Let’s face it, video games and comic books have long stopped being a thing just for kids and are now such a huge part of the mainstream consciousness that you’re bound to find gaming inspired art in the most surprising places. Rick Daniels, the mind behind Martian Glasswork, takes art straight from the hallowed halls of cathedrals into the 21st century by channeling geek history into stunning stained glass artwork.
Pictured Above: Futuristic Fictional Fighters Samus Aran & Master Chief
Based in Atlanta, Daniels spends days just sourcing the right kind of glass to capture the essence of his choice of subjects. “I took no liberties with the colors and it was quite hard to find the proper Oranges, Yellows, and Reds - 3 colors that usually don't have the type of variety and texture that lend themselves to ideal coloring for this type of theme,” he explains in an interview with Yahoo. “I really wanted the colors of the glass to give the same bold appearance as in the game. I spent hours visiting suppliers and combing through sheets of glass to find the proper colors.”
Pictured Above: Tony Stark as Iron Man, the patron saint of rapid fire quips and scientifically-improbable heavy duty firepower.
Artwork isn't the only place that people are seeing gaming and comic book characters pop up. It can also be found in digitally-enhanced movies and modern casino slot machines that are infused with pop-culture references and comic book hero themes. From Paramount Pictures' 2012 smash hit The Avengers to the licensed Marvel games provided by International Game Technology (IGT), an associate of pocketfruity.com’s slot software developer Alchemy Bet, there's great momentum with this gaming renaissance and it doesn't look like it’s going to stop anytime soon.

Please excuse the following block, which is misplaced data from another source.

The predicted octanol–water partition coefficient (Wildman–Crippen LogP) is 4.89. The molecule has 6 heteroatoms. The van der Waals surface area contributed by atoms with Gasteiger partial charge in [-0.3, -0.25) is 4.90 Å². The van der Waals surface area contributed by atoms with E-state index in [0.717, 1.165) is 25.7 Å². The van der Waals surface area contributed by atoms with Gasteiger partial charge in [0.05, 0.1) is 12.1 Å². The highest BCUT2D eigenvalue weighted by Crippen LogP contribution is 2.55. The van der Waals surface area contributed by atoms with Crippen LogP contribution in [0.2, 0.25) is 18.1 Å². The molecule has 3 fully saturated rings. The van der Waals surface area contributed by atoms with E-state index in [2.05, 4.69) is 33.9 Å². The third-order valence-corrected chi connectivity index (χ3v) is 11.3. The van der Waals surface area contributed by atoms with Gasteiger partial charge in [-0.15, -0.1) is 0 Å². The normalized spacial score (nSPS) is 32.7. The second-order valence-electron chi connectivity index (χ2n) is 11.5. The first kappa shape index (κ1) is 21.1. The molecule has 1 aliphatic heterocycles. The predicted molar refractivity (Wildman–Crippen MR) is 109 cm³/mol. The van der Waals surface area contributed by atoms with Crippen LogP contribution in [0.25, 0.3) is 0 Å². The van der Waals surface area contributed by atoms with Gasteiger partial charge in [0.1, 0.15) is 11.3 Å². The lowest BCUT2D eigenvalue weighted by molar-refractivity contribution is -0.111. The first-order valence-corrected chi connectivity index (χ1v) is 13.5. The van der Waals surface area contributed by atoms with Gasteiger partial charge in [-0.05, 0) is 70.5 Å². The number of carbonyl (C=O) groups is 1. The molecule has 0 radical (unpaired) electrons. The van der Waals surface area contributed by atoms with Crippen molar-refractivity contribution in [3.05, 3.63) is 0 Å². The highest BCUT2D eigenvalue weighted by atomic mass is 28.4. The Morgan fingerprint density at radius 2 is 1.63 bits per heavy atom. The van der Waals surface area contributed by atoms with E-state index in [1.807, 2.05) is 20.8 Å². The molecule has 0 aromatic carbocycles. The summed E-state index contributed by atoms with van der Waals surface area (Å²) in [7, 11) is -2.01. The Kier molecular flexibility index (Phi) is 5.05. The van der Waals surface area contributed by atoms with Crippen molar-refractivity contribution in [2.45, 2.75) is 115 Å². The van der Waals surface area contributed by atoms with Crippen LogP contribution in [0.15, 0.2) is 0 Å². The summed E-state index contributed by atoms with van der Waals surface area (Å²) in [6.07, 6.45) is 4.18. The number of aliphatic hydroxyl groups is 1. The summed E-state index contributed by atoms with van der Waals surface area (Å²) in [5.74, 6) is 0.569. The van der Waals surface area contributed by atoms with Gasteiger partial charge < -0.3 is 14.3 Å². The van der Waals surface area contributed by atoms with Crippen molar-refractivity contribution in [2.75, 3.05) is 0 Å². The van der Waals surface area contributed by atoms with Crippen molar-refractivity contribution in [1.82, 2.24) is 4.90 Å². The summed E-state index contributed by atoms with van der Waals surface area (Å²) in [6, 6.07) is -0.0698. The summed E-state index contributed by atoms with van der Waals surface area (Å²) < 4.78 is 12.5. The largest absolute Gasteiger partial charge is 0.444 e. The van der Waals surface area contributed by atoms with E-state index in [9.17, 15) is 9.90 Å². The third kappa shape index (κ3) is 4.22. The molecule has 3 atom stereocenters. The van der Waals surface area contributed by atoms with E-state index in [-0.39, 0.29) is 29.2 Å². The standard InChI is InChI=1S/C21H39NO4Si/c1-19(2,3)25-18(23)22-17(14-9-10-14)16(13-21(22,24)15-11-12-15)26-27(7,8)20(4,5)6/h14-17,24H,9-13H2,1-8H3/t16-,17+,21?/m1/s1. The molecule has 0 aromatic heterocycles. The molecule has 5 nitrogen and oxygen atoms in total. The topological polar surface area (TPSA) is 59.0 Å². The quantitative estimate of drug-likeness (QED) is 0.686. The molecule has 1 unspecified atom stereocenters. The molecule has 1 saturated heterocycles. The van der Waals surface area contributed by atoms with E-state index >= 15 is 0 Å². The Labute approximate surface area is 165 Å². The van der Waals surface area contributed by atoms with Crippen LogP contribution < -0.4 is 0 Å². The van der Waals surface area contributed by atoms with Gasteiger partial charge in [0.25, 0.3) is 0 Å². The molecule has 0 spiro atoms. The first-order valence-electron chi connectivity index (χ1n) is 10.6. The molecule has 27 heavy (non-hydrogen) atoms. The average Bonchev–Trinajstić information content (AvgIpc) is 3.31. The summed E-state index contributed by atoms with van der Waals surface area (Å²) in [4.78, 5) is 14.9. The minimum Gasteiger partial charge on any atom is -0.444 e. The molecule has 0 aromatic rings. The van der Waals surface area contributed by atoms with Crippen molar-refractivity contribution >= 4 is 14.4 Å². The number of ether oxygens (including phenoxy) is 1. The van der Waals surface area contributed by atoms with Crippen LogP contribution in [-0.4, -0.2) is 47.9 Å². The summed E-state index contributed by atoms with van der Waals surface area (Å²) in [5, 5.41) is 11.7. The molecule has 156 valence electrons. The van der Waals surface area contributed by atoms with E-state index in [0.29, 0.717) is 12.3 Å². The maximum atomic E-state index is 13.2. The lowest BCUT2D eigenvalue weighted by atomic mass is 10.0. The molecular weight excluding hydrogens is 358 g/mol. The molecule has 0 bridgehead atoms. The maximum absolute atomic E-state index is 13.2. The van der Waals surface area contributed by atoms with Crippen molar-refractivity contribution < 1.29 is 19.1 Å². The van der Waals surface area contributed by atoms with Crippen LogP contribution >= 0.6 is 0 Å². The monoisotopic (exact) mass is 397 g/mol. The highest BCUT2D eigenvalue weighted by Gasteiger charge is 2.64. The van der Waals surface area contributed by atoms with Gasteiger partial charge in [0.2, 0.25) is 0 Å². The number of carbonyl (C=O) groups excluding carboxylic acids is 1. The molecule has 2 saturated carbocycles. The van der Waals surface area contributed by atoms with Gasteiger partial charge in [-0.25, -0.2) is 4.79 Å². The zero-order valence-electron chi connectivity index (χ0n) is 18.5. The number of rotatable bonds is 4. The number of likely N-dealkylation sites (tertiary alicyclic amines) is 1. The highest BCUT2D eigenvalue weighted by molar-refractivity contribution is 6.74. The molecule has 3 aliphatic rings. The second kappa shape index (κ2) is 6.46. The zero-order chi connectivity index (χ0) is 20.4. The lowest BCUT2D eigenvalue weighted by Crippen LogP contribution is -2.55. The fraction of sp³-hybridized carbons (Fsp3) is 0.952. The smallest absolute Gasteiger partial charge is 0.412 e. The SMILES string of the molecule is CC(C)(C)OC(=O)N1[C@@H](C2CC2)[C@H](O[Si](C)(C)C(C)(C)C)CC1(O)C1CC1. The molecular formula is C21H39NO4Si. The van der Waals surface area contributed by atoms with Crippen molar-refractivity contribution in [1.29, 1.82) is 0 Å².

If you’re interested in getting a piece of fantasy fenestration for your own home or comic cathedral, get in touch with Rick through his Etsy page or by checking out more of his work on his official Facebook page. While his work might not be exactly cheap, with most pieces costing more than a thousand dollars, they are one of a kind pieces that will no doubt be worth more in the future.
Article contributed by Terry Ingram
Terry is a self-confessed geek. When he's not writing, he spends time playing games mowing players down at Call of Duty: Ghosts or pointlessly finding the other endings of The Stanley Parable. Aside from gaming, Terry is also a big fan of the Monty Python Circus, and claims that the Greeks shouldn't have won the Philosophical Football match because it was an offside.
Digital Arts Instructor